Psalm 37, the next Psalm for us to look at as we work our way through the psalms in preparation for Sunday worship, is another sharply antithetical psalm of king/prophet David. That is, he again draws a sharp line between the characters, works, and ends of the righteous and the wicked. There is no “middle ground” and no “common” grace that makes the wicked a good man and the righteous just a bit better. No, as the inspired psalmist sees it (and the rest of the Biblical writers too!), there are only two classes of people in this world from a spiritual/moral point of view: wicked and righteous. And the difference is not due to anything in the latter, but to the sovereign, distinguishing, saving grace of God in Jesus Christ. He makes the righteous righteous, by both His justifying grace and His sanctifying grace. And He leaves the wicked as they are by nature: fallen in Adam, wholly corrupt in desire and deed, and destined for everlasting destruction.


And here David instructs us in this antithesis in the world, and exhorts us in how to look at life this way, and how to behave over against the wicked. And he was certainly qualified to so teach us. For he saw and lived out this antithesis day by day in his own life. He witnessed and experienced the ways and end of the evil doers. And by the grace of God he lived as a righteous man – not without sin, as we all know – but with trust in the Lord for his salvation and with loving, grateful obedience to God’s ways. And he knew the blessing in life of that man – and the happy end that awaits such.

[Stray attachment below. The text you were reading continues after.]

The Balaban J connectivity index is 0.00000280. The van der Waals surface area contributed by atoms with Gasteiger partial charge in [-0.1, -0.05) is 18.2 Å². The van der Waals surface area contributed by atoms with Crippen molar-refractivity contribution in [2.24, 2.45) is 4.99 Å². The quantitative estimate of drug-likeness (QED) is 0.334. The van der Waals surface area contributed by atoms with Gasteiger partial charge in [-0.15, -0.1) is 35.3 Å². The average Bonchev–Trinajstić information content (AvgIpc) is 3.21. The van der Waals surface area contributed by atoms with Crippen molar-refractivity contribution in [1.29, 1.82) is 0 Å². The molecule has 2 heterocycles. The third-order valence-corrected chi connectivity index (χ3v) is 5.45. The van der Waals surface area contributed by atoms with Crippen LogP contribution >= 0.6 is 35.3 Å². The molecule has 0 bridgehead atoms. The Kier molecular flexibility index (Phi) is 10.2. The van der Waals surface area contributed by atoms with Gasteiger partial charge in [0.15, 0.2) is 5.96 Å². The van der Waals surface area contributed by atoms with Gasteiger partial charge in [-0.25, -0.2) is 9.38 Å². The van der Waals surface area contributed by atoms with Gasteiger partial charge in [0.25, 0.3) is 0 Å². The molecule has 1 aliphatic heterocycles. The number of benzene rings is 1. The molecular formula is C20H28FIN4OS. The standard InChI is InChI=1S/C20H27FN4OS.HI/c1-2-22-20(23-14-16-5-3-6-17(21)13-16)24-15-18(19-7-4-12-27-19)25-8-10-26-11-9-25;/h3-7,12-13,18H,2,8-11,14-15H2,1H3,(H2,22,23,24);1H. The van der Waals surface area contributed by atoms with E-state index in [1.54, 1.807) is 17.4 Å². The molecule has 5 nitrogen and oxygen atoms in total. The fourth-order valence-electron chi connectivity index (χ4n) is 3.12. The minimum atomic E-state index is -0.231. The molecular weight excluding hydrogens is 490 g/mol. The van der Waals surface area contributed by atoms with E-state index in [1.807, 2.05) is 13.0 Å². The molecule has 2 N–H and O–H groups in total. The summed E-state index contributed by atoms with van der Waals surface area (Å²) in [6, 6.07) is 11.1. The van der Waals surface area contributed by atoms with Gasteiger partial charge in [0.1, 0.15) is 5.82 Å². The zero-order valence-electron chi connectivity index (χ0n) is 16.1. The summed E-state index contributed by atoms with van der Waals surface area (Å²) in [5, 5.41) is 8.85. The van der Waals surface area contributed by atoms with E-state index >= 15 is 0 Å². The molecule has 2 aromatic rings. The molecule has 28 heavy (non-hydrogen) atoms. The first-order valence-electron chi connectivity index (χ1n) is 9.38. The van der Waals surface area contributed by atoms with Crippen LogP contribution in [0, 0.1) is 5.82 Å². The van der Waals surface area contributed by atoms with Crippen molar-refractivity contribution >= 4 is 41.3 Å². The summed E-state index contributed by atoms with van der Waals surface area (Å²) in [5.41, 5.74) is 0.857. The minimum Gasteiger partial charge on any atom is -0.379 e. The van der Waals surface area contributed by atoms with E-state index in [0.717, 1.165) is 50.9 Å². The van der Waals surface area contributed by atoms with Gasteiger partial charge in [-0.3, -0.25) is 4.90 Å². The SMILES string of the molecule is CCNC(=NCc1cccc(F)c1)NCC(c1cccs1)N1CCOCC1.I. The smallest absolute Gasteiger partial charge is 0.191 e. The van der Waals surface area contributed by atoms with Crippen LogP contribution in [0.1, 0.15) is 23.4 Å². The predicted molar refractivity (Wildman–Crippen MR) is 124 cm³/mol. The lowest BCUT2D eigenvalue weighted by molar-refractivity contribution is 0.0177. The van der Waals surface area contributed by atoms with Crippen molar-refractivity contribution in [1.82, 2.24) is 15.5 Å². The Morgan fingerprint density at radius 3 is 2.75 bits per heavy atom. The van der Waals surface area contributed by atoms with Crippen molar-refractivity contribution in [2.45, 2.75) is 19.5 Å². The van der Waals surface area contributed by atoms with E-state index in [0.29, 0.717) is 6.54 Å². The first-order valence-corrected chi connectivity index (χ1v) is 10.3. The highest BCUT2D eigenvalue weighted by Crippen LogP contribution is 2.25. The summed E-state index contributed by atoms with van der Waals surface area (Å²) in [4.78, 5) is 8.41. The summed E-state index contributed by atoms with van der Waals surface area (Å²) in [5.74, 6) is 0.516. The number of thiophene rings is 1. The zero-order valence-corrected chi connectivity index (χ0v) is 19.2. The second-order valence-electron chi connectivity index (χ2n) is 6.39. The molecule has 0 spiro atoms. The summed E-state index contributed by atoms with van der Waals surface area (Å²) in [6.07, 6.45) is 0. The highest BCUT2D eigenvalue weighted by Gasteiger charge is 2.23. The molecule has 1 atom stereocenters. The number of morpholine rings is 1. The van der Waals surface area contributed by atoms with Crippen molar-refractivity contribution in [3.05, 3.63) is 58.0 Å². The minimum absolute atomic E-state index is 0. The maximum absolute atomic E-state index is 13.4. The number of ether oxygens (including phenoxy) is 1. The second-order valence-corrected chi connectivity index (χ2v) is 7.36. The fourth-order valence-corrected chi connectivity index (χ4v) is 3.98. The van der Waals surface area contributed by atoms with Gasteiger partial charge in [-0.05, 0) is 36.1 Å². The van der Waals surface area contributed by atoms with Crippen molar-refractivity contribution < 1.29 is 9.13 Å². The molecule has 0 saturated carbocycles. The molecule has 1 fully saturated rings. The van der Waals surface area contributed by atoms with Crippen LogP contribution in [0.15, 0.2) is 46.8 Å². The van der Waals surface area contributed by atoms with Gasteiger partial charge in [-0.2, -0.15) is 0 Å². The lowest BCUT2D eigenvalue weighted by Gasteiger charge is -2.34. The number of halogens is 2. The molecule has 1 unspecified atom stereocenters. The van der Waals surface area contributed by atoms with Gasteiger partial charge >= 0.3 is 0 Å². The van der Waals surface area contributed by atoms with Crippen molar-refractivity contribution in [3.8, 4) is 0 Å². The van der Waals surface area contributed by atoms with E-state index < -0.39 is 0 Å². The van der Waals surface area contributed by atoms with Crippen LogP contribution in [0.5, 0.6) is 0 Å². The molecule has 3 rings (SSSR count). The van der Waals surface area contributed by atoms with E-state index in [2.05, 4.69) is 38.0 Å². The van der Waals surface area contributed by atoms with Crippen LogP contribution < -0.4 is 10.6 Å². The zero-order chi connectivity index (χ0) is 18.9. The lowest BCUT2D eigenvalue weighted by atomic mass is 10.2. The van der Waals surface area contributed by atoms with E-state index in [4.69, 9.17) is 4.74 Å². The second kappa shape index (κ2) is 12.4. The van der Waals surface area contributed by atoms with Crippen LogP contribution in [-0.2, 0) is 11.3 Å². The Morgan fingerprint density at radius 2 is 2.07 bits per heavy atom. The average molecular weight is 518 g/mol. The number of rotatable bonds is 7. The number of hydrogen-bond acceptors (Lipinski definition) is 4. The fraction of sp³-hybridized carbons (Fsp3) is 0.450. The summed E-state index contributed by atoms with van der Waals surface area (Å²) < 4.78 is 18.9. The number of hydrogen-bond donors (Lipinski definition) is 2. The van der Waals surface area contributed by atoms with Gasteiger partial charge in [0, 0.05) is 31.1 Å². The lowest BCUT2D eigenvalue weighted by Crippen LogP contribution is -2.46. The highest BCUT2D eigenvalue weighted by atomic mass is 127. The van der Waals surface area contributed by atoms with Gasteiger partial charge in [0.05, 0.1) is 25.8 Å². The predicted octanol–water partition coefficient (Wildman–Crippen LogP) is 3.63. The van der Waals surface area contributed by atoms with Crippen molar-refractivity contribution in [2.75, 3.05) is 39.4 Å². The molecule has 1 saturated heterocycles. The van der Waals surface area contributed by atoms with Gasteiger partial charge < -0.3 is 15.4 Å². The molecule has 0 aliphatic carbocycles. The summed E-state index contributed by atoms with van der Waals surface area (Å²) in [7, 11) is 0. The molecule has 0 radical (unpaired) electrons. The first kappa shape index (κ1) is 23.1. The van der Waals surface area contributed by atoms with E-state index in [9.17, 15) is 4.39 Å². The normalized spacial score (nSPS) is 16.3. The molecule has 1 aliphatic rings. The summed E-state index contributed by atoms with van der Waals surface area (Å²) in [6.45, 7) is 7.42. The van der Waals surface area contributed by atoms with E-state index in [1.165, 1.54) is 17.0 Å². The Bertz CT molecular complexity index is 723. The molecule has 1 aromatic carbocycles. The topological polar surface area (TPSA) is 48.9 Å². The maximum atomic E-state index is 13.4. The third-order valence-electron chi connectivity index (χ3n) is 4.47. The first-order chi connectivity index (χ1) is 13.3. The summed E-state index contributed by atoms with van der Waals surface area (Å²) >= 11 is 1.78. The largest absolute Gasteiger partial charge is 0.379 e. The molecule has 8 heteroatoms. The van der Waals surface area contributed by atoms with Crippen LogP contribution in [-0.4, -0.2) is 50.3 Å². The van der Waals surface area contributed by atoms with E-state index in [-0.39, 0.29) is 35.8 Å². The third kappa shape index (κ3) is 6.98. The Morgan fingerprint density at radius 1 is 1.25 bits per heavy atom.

I am not going to quote the entire psalm due to its length, but what I have quoted above is enough for us to see how the inspired prophet would instruct us. As we reflect on these verses, and the rest of the psalm in light of our calling this Lord’s day, v.7 is especially relevant. On this day of rest, we are to enter into the rest God has given us in our Savior. We do that by resting in the Lord and waiting patiently for Him. Of course, we must do that every day, but precisely because we struggle to do that during our 6 days of work, God provides us with this first day of the week to find our rest in Him. And, as the Hebrew word for “rest” here implies, that means we must be silent before God so as to listen to His voice in the preaching of the gospel. That’s the only thing that will calm us and give us peace in this evil world. May God grant you and me such a day today.  Be still before God; feed on His Word; and so find rest for your souls.


J.Calvin also has some good thoughts for us on v.7:

7. Be silent to Jehovah. The Psalmist continues the illustration of the same doctrine, namely, that we should patiently and meekly bear those things that usually disquiet our minds; for amid innumerable sources of disquietude and conflict there is need of no small patience. By the similitude of silence, which often occurs in the sacred writings, he declares most aptly the nature of faith; for as our affections rise in rebellion against the will of God, so faith, restoring us to a state of humble and peaceful submission, appeases all the tumults of our hearts. By this expression, the Hebrew verb rendered silent is דום, dom, from which the English word dumb appears to be derived. The silence here enjoined is opposed to murmuring or complaining. …This silence implies the entire subjection of ourselves to the will of God. therefore, David commands us not to yield to the tumultuous passions of the soul, as the unbelieving do, nor fretfully to set ourselves in opposition to the authority of God, but rather to submit peacefully to him, that he may execute his work in silence.